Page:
A Daughter Remembers

Not long ago, I had myself a good whine about the life skills that I didn’t learn from the females in my life.

After I published that piece, I chastised myself for wallowing in that self-pity and not acknowledging those very important things that I was taught.

I saved those important things for today.

A day called Father’s Day.

When I think of lessons learned during my youth, my first thoughts are of my Dad.

My Dad’s best talent was to teach.

If the weather was nice, Dad would be often be found tinkering on a vehicle.  It only took one step out of that front door to catch his attention.  “Come over here and give me a hand, ” he’d call out.

Dad would point to his tools laid on the ground and tell me to hand him the socket wrench.

Socket wrench?

He’d describe the tool and what it was used for, as my sulking brain ignited and absorbed.

Soon, Dad would have me sitting on the car frame, with the hood open, as he pointed out the various parts and what they did.

I soon learned that it took fire, fuel and air for an engine to turn over.  Check the spark, check the fuel, check the air intake.

This knowledge set the basis for my learning through the remainder of my life.

Fresh  out on my own, I could reason through mechanical problems and fix toilets and faucets.  I could change tires and prime carburators and repair radiator hoses.  I could recognize a household repair issue and see what it would take to prevent it.

I could think through the symptoms and run through a checklist of potential fixes.  I was not afraid to get my hands dirty.

These skills set me apart from other females.

Give me a roll of duct tape, a standard screwdriver and a pair of pliers and I felt that I could always accomplish quick fixes.  It was empowering for a young single woman, and critical for a new single mom.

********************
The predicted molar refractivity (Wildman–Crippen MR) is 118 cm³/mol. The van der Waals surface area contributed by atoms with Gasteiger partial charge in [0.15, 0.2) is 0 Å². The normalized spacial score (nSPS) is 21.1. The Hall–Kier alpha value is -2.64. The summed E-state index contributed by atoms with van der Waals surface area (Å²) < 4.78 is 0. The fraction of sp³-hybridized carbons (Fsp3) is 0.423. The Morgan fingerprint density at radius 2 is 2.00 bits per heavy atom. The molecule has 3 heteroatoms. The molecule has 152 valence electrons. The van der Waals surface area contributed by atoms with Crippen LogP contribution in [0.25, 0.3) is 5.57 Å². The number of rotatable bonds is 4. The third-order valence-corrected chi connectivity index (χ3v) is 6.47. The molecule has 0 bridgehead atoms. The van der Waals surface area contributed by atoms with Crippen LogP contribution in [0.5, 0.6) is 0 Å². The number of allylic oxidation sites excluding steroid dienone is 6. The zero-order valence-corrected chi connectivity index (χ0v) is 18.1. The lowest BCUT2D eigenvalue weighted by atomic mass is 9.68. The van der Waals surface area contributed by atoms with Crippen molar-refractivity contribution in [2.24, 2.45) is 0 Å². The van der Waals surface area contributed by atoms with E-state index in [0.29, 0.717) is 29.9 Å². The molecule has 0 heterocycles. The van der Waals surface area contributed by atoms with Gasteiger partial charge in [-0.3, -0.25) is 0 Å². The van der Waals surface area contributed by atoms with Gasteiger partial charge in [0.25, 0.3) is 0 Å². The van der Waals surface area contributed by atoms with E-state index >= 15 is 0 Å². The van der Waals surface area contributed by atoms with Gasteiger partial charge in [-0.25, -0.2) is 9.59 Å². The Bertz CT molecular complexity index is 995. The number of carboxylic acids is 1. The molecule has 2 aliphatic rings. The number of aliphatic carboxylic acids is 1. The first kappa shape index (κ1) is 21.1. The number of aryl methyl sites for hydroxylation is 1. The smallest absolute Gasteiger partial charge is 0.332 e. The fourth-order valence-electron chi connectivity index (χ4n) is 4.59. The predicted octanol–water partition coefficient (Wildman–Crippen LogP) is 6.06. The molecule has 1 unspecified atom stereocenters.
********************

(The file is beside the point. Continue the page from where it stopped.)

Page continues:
Dad also taught me to push through my introverted tendencies.

At a young age, Dad would hand me the money at the gas pump and prompt me “Go pay for the gas.”

I was horrified!

Dad would give my shoulders a light squeeze and gently push me forward.  “Go pay for the gas.”

With heavy steps I would approach that glass door.  Each step gave me more strength and filled me with more dread.  It was intimidating to face a strange adult, but it was also empowering.  It did not cure my introvert tendencies, but it taught me that I wouldn’t die if I pushed past my fear.

Soon after, Dad also taught me to fill the gas tank.  I would have been around twelve at the time, and it became a new goal for my younger siblings.  They couldn’t wait until they could fill up the gas too!

One of the most memorable lessons was when Dad taught me to drive.

Dad had taken me on a few driving lessons, to learn the basics, before he added the younger siblings to the vehicle.  Dirt roads were the driving range, and an old Jeep truck was the tool.

As we approached a corner, my siblings all seated in the bed of the truck, Dad told me to turn right.  So I did.  Right then and there – still 50 feet from the corner!  I turned right into the ditch, kids bouncing and bobbing like popcorn in the back, as Dad exclaimed “what are you doing?!”

We quickly added communication and listening skills to the list that day.

It’s funny now, but I’ll bet those kids in the back were in fear for their lives!

The most important lessons of my life were taught by my Dad.

Dad taught me to appreciate the outdoors, and to camp and to fish.

He also taught me to clean a fish, although it’s not a skill I’ve practiced since.

He taught me to think for myself and not bow to public opinion, a critical skill I’ll never forget.

Dad taught me that pressures from others should not cause me to react or overreact.

He also taught me to be strong, to suck up the tears and get through the tough spots without breaking.

I am so thankful for Dad.

The firm but gentle teacher, always encouraging us with “you can do it – I believe in you”.

Yes.

Thank you!

I love you Dad!

This daughter remembers.

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